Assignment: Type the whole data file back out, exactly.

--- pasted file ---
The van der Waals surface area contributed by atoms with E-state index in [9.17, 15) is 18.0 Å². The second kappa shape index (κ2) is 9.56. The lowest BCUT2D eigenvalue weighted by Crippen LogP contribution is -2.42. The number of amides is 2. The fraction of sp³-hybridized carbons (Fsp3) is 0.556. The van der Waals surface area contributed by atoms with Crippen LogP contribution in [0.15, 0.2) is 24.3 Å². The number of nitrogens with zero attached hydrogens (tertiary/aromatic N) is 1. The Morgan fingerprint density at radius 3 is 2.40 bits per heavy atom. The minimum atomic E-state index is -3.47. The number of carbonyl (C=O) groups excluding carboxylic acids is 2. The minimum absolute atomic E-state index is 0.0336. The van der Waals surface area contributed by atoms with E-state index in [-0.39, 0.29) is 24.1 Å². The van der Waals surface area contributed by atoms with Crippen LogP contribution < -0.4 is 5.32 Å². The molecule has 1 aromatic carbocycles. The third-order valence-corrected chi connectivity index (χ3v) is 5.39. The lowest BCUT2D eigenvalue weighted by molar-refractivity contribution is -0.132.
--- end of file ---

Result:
The van der Waals surface area contributed by atoms with E-state index in [9.17, 15) is 18.0 Å². The second kappa shape index (κ2) is 9.56. The lowest BCUT2D eigenvalue weighted by Crippen LogP contribution is -2.42. The number of amides is 2. The fraction of sp³-hybridized carbons (Fsp3) is 0.556. The van der Waals surface area contributed by atoms with Crippen LogP contribution in [0.15, 0.2) is 24.3 Å². The number of nitrogens with zero attached hydrogens (tertiary/aromatic N) is 1. The Morgan fingerprint density at radius 3 is 2.40 bits per heavy atom. The minimum atomic E-state index is -3.47. The number of carbonyl (C=O) groups excluding carboxylic acids is 2. The minimum absolute atomic E-state index is 0.0336. The van der Waals surface area contributed by atoms with E-state index in [-0.39, 0.29) is 24.1 Å². The van der Waals surface area contributed by atoms with Crippen LogP contribution < -0.4 is 5.32 Å². The molecule has 1 aromatic carbocycles. The third-order valence-corrected chi connectivity index (χ3v) is 5.39. The lowest BCUT2D eigenvalue weighted by molar-refractivity contribution is -0.132.